Army Spotlight - Karist Strike Force


Posted on Monday Aug 28, 2017 at 12:00AM in Models


- by Iain Wilson

A little while ago I shared an Epirian bot army that I had been assembling, which you can find here if you missed it the first time. It didn't seem like the done thing to let all of those blasphemous machines hog the limelight, and so this week it's time for the pure and wholesome forces of the Karist Enclave to shine.



I wanted a Karist leader with a bit of presence - the sort of no-nonsense character who would stride about the battlefield secure in the rightness of his cause and confidence in his inevitable victory. So I took the Kaddar Nova kit and modified the legs slightly to give him a walking pose.



The conversion involved cutting some plastic away from the groin where the two leg pieces join, to bring the legs in for a more upright pose. One leg was angled slightly back by rotating at the waist joint, and the ankles were carefully twisted to straighten them out. The end result is a walking but slightly bow-legged pose, which helps to show the weight that the Nova is carrying around with that backpack!



The painting on this force is quite simple, as I wanted something quick and easy that I could expand on later as I add more models to the roster. The purple is an old Citadel metallic purple washed with Army Painter Dark Tone. The brown cloth sections painted with Vallejo Heavy Brown and washed with Army Painter Strong Tone form a nice contrast to the purple, and the weapons are painted in a no-nonsense metal scheme using P3 Pig Iron washed with Dark Tone.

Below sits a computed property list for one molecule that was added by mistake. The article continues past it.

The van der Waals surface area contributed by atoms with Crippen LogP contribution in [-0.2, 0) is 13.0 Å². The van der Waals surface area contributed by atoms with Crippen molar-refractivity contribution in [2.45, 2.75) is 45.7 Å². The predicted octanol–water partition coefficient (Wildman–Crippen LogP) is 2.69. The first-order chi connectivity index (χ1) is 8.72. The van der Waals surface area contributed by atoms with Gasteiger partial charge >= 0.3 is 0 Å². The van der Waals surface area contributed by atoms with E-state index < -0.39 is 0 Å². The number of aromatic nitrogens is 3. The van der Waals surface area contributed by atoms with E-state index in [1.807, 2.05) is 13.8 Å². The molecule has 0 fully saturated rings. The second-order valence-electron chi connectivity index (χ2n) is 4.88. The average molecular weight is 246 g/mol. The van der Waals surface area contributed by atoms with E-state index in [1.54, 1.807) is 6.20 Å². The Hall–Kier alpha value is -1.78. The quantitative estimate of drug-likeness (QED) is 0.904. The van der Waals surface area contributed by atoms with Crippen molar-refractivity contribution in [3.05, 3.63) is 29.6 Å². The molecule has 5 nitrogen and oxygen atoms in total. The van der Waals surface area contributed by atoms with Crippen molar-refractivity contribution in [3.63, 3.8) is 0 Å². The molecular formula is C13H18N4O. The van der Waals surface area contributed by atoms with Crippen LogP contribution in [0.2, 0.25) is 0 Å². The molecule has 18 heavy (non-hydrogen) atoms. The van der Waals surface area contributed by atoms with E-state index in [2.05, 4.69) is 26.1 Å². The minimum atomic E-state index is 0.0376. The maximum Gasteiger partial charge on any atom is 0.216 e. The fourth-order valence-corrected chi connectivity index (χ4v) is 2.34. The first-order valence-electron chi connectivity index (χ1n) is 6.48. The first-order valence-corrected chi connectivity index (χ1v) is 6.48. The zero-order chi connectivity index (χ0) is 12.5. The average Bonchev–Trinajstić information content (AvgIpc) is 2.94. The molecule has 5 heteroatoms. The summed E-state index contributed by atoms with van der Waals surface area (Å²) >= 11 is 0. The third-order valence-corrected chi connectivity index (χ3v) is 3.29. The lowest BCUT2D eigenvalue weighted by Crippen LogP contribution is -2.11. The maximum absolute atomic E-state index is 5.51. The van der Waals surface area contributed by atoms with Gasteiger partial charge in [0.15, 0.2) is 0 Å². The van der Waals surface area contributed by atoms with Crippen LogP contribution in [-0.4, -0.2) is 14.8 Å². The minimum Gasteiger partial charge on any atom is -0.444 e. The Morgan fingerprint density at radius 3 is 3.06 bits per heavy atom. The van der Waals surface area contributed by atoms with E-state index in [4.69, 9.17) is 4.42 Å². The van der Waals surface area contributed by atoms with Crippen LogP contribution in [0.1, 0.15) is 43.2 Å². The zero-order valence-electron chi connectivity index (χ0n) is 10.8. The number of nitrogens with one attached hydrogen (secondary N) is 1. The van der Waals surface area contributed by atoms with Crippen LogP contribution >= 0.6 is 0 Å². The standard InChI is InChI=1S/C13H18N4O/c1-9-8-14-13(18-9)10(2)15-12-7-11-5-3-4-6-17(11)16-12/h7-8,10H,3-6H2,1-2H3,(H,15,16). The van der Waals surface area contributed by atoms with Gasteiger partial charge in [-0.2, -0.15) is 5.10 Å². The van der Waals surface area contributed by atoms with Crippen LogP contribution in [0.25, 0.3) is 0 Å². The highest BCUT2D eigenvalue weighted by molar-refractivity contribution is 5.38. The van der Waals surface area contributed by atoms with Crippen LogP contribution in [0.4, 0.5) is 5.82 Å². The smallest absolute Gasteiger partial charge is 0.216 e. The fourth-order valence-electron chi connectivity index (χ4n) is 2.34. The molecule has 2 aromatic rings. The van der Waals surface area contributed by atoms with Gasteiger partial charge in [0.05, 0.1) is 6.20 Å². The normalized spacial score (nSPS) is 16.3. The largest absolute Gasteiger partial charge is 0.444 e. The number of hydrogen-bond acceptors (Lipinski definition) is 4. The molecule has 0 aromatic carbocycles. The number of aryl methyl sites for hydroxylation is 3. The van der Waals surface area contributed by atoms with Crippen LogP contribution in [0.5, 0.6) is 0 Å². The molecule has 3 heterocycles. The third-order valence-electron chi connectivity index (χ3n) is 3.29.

While I was aiming for a fairly small, elite force this time around, I still needed a unit of Troopers to fill in the required Core slot. I decided to go for a 5-man unit, to help them stand out from the more compact specialist units I was going to include and to give help them last a little longer once they get in range of all those Epirian guns.



The Quintarch for this unit was based loosely on an early piece of Maelstrom's Edge artwork, with robes made from a leftover Kaddar Nova robe and some green stuff putty.



A unit of Tempest Elites provide some fire support, with their fearsome Hellstorm Energy Mortars.



For some extra firepower where it counts, I included a Reaper Cadre. This is a homebrew unit that I put together for an article a while back. They're basically elite troopers armed with a long rifle version of the Pulse Carbine. You can find the conversion article and a rules card here.



I obviously needed to include some angel units, and to keep them in line I also took along an Angel Keeper. He forms the HQ option for a second detachment.



The Keeper is a playtest unit offered up some time ago for those who wanted some extra angel-related shenanigans in their forces. The model is a conversion using parts from a few different kits, as there is no official model (yet!) for it - you can find the conversion tutorial and rules card here.



In the Keeper's charge are a unit of Minnows. These were converted to add some extra motion to their poses, by mixing up the pairing of the wing parts and filling in any resultant gaps with a little green stuff.



The Minnows' big brother rounds out the second detachment for now. I put together a model of a Mature Angel in its flight form a while ago, and so he had to go into this force. This model was built using the body from the Mature Angel kit, a tail made from green stuff and some wings from a demon model from the Reaper Bones range. You can find a walkthrough of the conversion here



The force all together:



This leaves me with a roster that looks something like this:

Detachment 1

Command: Kaddar Nova - 15 points

Core: Karist Troopers
- Ripper Grenade Launcher - 18 points

Hammer: Tempest Elites
- Hellstorm Energy Mortars - 25 points

Vanguard: Reaper Cadre
- 2 Pulse Lances - 15 points


Detachment 2

Command: Angel Keeper
- Ripper Grenades - 10 points